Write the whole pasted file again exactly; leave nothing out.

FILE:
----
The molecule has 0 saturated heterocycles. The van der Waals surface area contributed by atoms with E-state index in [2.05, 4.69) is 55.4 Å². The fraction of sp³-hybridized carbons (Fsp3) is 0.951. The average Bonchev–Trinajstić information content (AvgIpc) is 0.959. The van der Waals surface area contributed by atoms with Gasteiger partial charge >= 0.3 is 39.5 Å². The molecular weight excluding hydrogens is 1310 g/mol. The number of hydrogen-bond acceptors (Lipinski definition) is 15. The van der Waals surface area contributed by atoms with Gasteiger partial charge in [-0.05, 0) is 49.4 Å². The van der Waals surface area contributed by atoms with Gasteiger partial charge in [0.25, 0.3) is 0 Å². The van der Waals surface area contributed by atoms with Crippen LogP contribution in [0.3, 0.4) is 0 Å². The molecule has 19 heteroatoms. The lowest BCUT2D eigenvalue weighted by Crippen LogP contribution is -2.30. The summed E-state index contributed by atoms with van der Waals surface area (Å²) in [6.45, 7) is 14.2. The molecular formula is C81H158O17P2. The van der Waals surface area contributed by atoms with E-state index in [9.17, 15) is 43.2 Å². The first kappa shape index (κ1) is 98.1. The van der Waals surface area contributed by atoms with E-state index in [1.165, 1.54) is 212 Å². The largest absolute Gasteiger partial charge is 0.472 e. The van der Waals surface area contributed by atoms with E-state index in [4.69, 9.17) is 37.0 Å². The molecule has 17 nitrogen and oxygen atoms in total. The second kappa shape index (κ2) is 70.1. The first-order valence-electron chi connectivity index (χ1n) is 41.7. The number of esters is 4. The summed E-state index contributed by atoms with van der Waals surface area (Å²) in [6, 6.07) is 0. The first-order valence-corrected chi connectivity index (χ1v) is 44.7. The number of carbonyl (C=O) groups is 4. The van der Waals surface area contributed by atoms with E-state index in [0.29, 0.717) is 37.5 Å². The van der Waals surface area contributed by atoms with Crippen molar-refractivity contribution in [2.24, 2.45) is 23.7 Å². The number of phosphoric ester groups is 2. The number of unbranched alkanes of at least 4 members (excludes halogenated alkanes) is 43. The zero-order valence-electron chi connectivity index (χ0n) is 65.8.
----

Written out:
The molecule has 0 saturated heterocycles. The van der Waals surface area contributed by atoms with E-state index in [2.05, 4.69) is 55.4 Å². The fraction of sp³-hybridized carbons (Fsp3) is 0.951. The average Bonchev–Trinajstić information content (AvgIpc) is 0.959. The van der Waals surface area contributed by atoms with Gasteiger partial charge >= 0.3 is 39.5 Å². The molecular weight excluding hydrogens is 1310 g/mol. The number of hydrogen-bond acceptors (Lipinski definition) is 15. The van der Waals surface area contributed by atoms with Gasteiger partial charge in [-0.05, 0) is 49.4 Å². The van der Waals surface area contributed by atoms with Gasteiger partial charge in [0.25, 0.3) is 0 Å². The van der Waals surface area contributed by atoms with Crippen LogP contribution in [0.3, 0.4) is 0 Å². The molecule has 19 heteroatoms. The lowest BCUT2D eigenvalue weighted by Crippen LogP contribution is -2.30. The summed E-state index contributed by atoms with van der Waals surface area (Å²) in [6.45, 7) is 14.2. The molecular formula is C81H158O17P2. The van der Waals surface area contributed by atoms with E-state index in [9.17, 15) is 43.2 Å². The first kappa shape index (κ1) is 98.1. The van der Waals surface area contributed by atoms with E-state index in [1.165, 1.54) is 212 Å². The largest absolute Gasteiger partial charge is 0.472 e. The van der Waals surface area contributed by atoms with E-state index in [4.69, 9.17) is 37.0 Å². The molecule has 17 nitrogen and oxygen atoms in total. The second kappa shape index (κ2) is 70.1. The first-order valence-electron chi connectivity index (χ1n) is 41.7. The number of esters is 4. The summed E-state index contributed by atoms with van der Waals surface area (Å²) in [6, 6.07) is 0. The first-order valence-corrected chi connectivity index (χ1v) is 44.7. The number of carbonyl (C=O) groups is 4. The van der Waals surface area contributed by atoms with E-state index in [0.29, 0.717) is 37.5 Å². The van der Waals surface area contributed by atoms with Crippen molar-refractivity contribution in [2.24, 2.45) is 23.7 Å². The number of phosphoric ester groups is 2. The number of unbranched alkanes of at least 4 members (excludes halogenated alkanes) is 43. The zero-order valence-electron chi connectivity index (χ0n) is 65.8.